MANAMA (Reuters) - A prominent Bahraini human rights activist went on military trial on Thursday, his daughters said, after the Gulf Arab kingdom launched a crackdown on protesters.
Sunni-led Bahrain saw the worst unrest since the 1990s in the past two months when protesters, mostly from the country's Shi'ite majority, took to the streets as Arab uprisings spread across the region.
The demonstrations prompted Bahrain's king to impose martial law and invite in troops from Sunni-ruled neighbours.
Abdulhadi al-Khawaja was arrested with two sons-in-law earlier this month as part of a government crackdown enforced with checkpoints across the city and Shi'ite villages.
Hundreds of people, many of them opposition activists and politicians, have been arrested. The government says only those accused of committing crimes have been arrested and that all accusations will be investigated.
"The trial against him (Khawaja) started today but we family members were not allowed to enter the court. I don't know what charges are brought against him," his daughter Zainab al-Khawaja said.
"My father called last night. He didn't sound fine. I think he has a mouth injury because he could barely speak," she said.
"He kept saying oppression is great," said Khawaja, who on Thursday stopped a week-long hunger strike to demand the release of her family members.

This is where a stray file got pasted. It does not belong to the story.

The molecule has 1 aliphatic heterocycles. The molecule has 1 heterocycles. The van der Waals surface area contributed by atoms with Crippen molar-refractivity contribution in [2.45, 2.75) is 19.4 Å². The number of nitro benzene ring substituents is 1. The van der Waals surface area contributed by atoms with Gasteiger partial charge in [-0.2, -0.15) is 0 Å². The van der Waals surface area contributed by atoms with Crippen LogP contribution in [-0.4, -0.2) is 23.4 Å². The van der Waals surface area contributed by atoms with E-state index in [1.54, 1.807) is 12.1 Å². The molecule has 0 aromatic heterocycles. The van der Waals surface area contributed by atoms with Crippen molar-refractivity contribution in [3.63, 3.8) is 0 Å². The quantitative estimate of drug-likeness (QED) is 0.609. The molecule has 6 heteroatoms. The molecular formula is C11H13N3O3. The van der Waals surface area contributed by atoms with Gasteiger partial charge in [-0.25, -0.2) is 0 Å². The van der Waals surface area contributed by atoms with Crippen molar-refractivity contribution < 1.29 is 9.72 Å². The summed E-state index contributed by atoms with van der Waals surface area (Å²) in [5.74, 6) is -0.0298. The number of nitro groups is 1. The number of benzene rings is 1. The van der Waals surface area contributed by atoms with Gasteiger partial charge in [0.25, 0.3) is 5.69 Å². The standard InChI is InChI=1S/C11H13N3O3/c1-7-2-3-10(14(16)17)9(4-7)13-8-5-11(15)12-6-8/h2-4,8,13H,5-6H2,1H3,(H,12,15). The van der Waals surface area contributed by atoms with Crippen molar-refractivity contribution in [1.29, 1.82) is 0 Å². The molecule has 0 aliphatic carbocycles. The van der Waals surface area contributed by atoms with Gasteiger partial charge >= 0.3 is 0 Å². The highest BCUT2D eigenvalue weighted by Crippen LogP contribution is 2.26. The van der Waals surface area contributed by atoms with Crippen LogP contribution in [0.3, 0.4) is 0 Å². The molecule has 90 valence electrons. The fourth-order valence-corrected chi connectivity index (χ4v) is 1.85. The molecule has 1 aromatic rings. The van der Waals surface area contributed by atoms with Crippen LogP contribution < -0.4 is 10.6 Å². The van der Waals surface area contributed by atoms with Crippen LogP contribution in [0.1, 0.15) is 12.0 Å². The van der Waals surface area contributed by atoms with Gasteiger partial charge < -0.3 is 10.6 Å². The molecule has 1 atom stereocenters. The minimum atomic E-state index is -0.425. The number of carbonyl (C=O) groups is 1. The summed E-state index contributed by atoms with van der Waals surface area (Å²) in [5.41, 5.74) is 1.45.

Khawaja, who lived in exile for 12 years before he was allowed to return under a general amnesty several years ago, was severely beaten upon his arrest, the Bahrain Centre for Human Rights said.
He had been imprisoned for political dissent in 2004 and later pardoned by the king.
A rolling crackdown has targeted Bahrainis who took part in weeks of street protests demanding more freedoms, an end to discrimination and a constitutional monarchy in the island state, which is an U.S.-ally and home to the U.S. Fifth Fleet.
The commander of the Gulf forces called in by Bahrain, Major General Mutlaq bin Salem al-Azaima, denied allegations by some Shi'ite activists that his men were oppressing the opposition or attacking Shi'ite mosques.
"We challenge anyone to prove that we entered any street or hurt a citizen or resident. The force did not interfere in bringing order or (do) what is claimed about destroying mosques," he said in comments carried by Bahraini state media.
The United States and other Western countries have expressed muted criticism but mostly kept quiet because of the strategic importance of the oil-producing Gulf region.
The Shi'ite-led uprising unnerved neighbouring Sunni countries, particularly Saudi Arabia which feared protests could spread further and embolden its own Shi'ites in the Eastern Province, home to most of the country's massive oil resources.
Gulf Arab rulers have accused non-Arab Shi'ite Iran of interfering in Bahrain after it condemned the crackdown and accused Saudi Arabia of "playing with fire" in the region. Shi'ites form at least 60 percent of the Bahrain's native population of around 600,000.
(Reporting by Ulf Laessing, Edited by Richard Meares)
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